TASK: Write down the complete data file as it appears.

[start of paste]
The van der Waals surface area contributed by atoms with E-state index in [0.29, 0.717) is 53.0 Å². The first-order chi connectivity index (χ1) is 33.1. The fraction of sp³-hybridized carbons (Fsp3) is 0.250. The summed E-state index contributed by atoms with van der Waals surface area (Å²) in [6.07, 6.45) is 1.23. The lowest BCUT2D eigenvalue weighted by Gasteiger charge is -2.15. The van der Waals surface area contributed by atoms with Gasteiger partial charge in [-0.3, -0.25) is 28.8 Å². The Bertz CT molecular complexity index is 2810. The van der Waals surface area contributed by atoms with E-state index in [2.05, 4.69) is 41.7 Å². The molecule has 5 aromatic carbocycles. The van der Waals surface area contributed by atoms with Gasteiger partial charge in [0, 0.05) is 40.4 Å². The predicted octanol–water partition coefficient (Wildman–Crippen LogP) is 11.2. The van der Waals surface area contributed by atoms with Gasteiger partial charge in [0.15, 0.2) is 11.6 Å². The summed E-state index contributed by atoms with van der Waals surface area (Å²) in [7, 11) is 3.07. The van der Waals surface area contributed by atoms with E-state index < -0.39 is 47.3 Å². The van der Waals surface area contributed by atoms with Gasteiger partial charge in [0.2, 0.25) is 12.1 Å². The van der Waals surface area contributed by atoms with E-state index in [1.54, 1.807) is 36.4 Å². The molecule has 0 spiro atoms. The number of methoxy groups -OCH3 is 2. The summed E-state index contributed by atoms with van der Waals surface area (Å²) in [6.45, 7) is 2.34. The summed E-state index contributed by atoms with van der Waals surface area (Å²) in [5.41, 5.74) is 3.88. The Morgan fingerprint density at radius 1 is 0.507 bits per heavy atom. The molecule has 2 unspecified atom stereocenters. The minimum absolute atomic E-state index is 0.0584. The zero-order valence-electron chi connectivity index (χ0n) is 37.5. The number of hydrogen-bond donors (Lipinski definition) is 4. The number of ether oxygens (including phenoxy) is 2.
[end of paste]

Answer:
The van der Waals surface area contributed by atoms with E-state index in [0.29, 0.717) is 53.0 Å². The first-order chi connectivity index (χ1) is 33.1. The fraction of sp³-hybridized carbons (Fsp3) is 0.250. The summed E-state index contributed by atoms with van der Waals surface area (Å²) in [6.07, 6.45) is 1.23. The lowest BCUT2D eigenvalue weighted by Gasteiger charge is -2.15. The van der Waals surface area contributed by atoms with Gasteiger partial charge in [-0.3, -0.25) is 28.8 Å². The Bertz CT molecular complexity index is 2810. The van der Waals surface area contributed by atoms with E-state index in [2.05, 4.69) is 41.7 Å². The molecule has 5 aromatic carbocycles. The van der Waals surface area contributed by atoms with Gasteiger partial charge in [0, 0.05) is 40.4 Å². The predicted octanol–water partition coefficient (Wildman–Crippen LogP) is 11.2. The van der Waals surface area contributed by atoms with Gasteiger partial charge in [0.15, 0.2) is 11.6 Å². The summed E-state index contributed by atoms with van der Waals surface area (Å²) in [7, 11) is 3.07. The van der Waals surface area contributed by atoms with E-state index < -0.39 is 47.3 Å². The van der Waals surface area contributed by atoms with Gasteiger partial charge in [0.2, 0.25) is 12.1 Å². The van der Waals surface area contributed by atoms with E-state index in [1.54, 1.807) is 36.4 Å². The molecule has 0 spiro atoms. The number of methoxy groups -OCH3 is 2. The summed E-state index contributed by atoms with van der Waals surface area (Å²) in [6.45, 7) is 2.34. The summed E-state index contributed by atoms with van der Waals surface area (Å²) in [5.41, 5.74) is 3.88. The Morgan fingerprint density at radius 1 is 0.507 bits per heavy atom. The molecule has 2 unspecified atom stereocenters. The minimum absolute atomic E-state index is 0.0584. The zero-order valence-electron chi connectivity index (χ0n) is 37.5. The number of hydrogen-bond donors (Lipinski definition) is 4. The number of ether oxygens (including phenoxy) is 2.